This shift towards the involvement of non-combatants in warfare can be seen both in the technologies of war (the scatter-bombs, the mustard gas, the anti-personnel mines) and in the growing use of anti-humanitarian practices of war. Of these practices, the denial of food, the destruction of agricultural land and other environmental resources, forced migrations, and 'ethnic cleansing' are among the most dramatic examples. Rape, which has been used over many centuries as a deliberate strategy in war, has now been recognised as a major abuse of human rights, both in conflict and in peace-time. Yet rape in contemporary conflicts is occurring on an unprecedented scale.

Conflict leads to the breakdown of political structures and of economic systems, to productive land lying idle and cattle destroyed, to flights of displaced people and refugees. It is a process that heightens women's vulnerability. Development workers are faced with the consequences of conflict for the communities that are engulfed in such crises, and have to try to work with them in seeking innovative and creative solutions to the massive problems that they face.

This report seeks to offer insights into the connections between conflict and gender at the end of the twentieth century, arguing that such a gender analysis of conflict can contribute in two ways to our hope of understanding what prospects exist for future peace.

First, there needs to be a sustained effort to clarify the broad analysis of conflict processes and the factors affecting it at a global level. Gender approaches offer insights into this, addressing questions of power, control, competition, and models of development in economic, cultural, and political terms.

Secondly, there must be a clearer focus on the individuals and communities that are caught up in such conflicts: their motivations and reactions, their survival strategies, and the ways in which they manage to rebuild their lives and restructure their communities. Gender considerations are critically important here, helping to synthesise the analysis of the private (individual and household) and the public sphere (community and state).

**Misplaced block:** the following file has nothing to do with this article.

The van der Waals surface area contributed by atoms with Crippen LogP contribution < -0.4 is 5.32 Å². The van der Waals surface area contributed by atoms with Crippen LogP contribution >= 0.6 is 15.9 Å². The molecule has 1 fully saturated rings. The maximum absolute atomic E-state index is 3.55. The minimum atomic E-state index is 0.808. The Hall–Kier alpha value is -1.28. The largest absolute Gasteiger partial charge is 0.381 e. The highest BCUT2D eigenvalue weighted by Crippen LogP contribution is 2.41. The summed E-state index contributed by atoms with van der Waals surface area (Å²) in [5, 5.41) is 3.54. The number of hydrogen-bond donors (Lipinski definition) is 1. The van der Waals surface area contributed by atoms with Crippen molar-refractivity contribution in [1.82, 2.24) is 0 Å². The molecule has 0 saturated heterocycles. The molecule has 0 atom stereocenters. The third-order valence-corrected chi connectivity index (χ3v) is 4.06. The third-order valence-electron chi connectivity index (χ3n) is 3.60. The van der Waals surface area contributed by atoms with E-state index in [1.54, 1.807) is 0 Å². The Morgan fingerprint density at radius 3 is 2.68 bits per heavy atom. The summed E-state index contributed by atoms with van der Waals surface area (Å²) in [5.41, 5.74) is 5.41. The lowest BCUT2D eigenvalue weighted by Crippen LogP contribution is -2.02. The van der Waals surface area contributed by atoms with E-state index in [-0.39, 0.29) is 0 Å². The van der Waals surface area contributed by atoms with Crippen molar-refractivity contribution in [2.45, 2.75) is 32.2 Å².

Finally, it should be emphasised that looking at conflict through the eyes of women (as well as men) is essential in understanding the social network of survival and reconstruction in the aftermath of war, and in helping NGOs determine how-and in support of whom— they should respond to conflict. Gender analysis can operate at three levels: firstly, the theoretical approach of identifying gender differences; secondly, the practical focus on specific forms of gender imbalance and ways of righting them; and, thirdly, the strategic transformation of gender relations to provide a basis for justice and equity, not just between men and women but between different groups within society. Armed conflict can be pictured as a fault-line running across the evolution of a society, expressing injustice and grievances and often indicating where transformation is most sorely needed. At the same time, conflict and its aftermath may open windows of opportunity, enabling women and men to redefine the parameters of their lives, and put the past behind them.